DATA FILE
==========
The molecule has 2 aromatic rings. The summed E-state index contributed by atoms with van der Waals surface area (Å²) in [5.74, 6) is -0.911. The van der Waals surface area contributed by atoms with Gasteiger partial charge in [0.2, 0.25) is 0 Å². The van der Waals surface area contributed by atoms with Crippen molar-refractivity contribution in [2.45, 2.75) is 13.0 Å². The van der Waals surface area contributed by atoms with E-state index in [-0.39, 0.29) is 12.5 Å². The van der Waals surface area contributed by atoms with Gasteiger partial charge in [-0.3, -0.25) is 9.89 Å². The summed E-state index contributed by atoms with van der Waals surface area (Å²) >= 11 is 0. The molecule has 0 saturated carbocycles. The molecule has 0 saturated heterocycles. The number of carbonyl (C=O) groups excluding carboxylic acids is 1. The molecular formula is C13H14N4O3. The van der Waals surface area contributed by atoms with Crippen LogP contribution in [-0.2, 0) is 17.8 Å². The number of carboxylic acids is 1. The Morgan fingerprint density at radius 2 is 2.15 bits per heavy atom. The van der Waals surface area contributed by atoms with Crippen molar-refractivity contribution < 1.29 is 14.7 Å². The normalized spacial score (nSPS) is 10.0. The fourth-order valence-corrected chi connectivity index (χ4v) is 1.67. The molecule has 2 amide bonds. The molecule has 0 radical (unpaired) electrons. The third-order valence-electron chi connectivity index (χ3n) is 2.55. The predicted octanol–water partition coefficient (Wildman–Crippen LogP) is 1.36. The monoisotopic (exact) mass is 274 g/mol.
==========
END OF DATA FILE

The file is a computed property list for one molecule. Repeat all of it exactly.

The molecule has 2 aromatic rings. The summed E-state index contributed by atoms with van der Waals surface area (Å²) in [5.74, 6) is -0.911. The van der Waals surface area contributed by atoms with Gasteiger partial charge in [0.2, 0.25) is 0 Å². The van der Waals surface area contributed by atoms with Crippen molar-refractivity contribution in [2.45, 2.75) is 13.0 Å². The van der Waals surface area contributed by atoms with E-state index in [-0.39, 0.29) is 12.5 Å². The van der Waals surface area contributed by atoms with Gasteiger partial charge in [-0.3, -0.25) is 9.89 Å². The summed E-state index contributed by atoms with van der Waals surface area (Å²) >= 11 is 0. The molecule has 0 saturated carbocycles. The molecule has 0 saturated heterocycles. The number of carbonyl (C=O) groups excluding carboxylic acids is 1. The molecular formula is C13H14N4O3. The van der Waals surface area contributed by atoms with Crippen LogP contribution in [-0.2, 0) is 17.8 Å². The number of carboxylic acids is 1. The Morgan fingerprint density at radius 2 is 2.15 bits per heavy atom. The van der Waals surface area contributed by atoms with Crippen molar-refractivity contribution < 1.29 is 14.7 Å². The normalized spacial score (nSPS) is 10.0. The fourth-order valence-corrected chi connectivity index (χ4v) is 1.67. The molecule has 2 amide bonds. The molecule has 0 radical (unpaired) electrons. The third-order valence-electron chi connectivity index (χ3n) is 2.55. The predicted octanol–water partition coefficient (Wildman–Crippen LogP) is 1.36. The monoisotopic (exact) mass is 274 g/mol.